Philippines retires former US minesweeper that earned five battle stars in the Korean War
The Philippine Navy has decommissioned a former U.S. minesweeper that was built during World War II and earned five battle stars in the Korean War.
The corvette BRP Rizal was retired Wednesday by the Philippines as part of a move to save money on maintenance costs and to make way for new ships, according to the Philippine Daily Inquirer newspaper. It is among several “aging vessels” that Philippine Vice Adm. Robert Empedrad said are being removed from service.
“It’s the only way to move forward,” he was quoted as saying. “We have to retire [these] ships so we can man our new ships.”
The Rizal began life in August 1944 at the Savannah Machine and Foundry Co. in Georgia. Commissioned the USS Murrelet one year later, it arrived at Sasebo Naval Base, Japan, in January 1946, according Naval History and Heritage Command.
After operating around Japan and Korea, the Auk-class minesweeper was mothballed in the Pacific Reserve Fleet at San Diego for several years before returning to service in October 1950 after the Korean War began.
For the next three years, the Murrelet shuttled between Yokosuka Naval Base in Japan and Korea, where it resumed its former duties as a minesweeper and a patrol craft. It earned its battle stars by destroying shore-based artillery batteries and capturing or destroying enemy sampans, small wooden vessels converted to wartime use for laying mines and other tasks.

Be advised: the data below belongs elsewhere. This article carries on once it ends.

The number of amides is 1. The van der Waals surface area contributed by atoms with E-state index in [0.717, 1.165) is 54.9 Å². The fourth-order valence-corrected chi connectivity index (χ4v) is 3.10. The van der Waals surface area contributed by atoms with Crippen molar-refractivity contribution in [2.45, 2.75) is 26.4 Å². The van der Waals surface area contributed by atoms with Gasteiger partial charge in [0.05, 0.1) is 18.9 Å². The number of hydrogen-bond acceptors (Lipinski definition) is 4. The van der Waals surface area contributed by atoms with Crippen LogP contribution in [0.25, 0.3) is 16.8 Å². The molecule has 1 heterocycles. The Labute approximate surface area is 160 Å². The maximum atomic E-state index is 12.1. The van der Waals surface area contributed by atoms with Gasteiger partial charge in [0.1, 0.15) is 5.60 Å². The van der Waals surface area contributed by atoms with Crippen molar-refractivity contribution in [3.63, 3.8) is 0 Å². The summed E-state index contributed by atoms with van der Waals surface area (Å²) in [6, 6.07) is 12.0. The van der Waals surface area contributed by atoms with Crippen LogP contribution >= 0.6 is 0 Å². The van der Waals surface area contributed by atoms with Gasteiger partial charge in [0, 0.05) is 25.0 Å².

After the war, it returned to the West Coast, where it was once again assigned to the Pacific Reserve Fleet, this time in Columbia City, Ore. The Murrelet was retired from the Navy for good on Dec. 1, 1964.
However, the ship still had life left. In June 1965, it was sent to the Philippines under the U.S. Foreign Military Assistance Program and renamed the BRP Rizal.
During its nearly 55 years with the Philippine Navy, the Rizal and its crew sometimes paired up in naval exercises with the ship’s previous owner. It took part in Cooperation Afloat Readiness and Training, or CARAT, in 2005 and again in 2011.
The Rizal also had run-ins with the Chinese in the South China Sea, where the Philippines and China sometimes clash over conflicting territorial claims.
In May 1999, it collided with a Chinese fishing vessel off the Scarborough Shoal, drawing a protest from Beijing, which lays claim to the shoal.
In 2011, the Rizal again collided with a Chinese-flagged vessel towing 25 sampans near the Recto Bank within the Philippine exclusive economic zone. The Chinese vessel retreated, leaving behind the sampans, which the Rizal then towed back to Palawan province.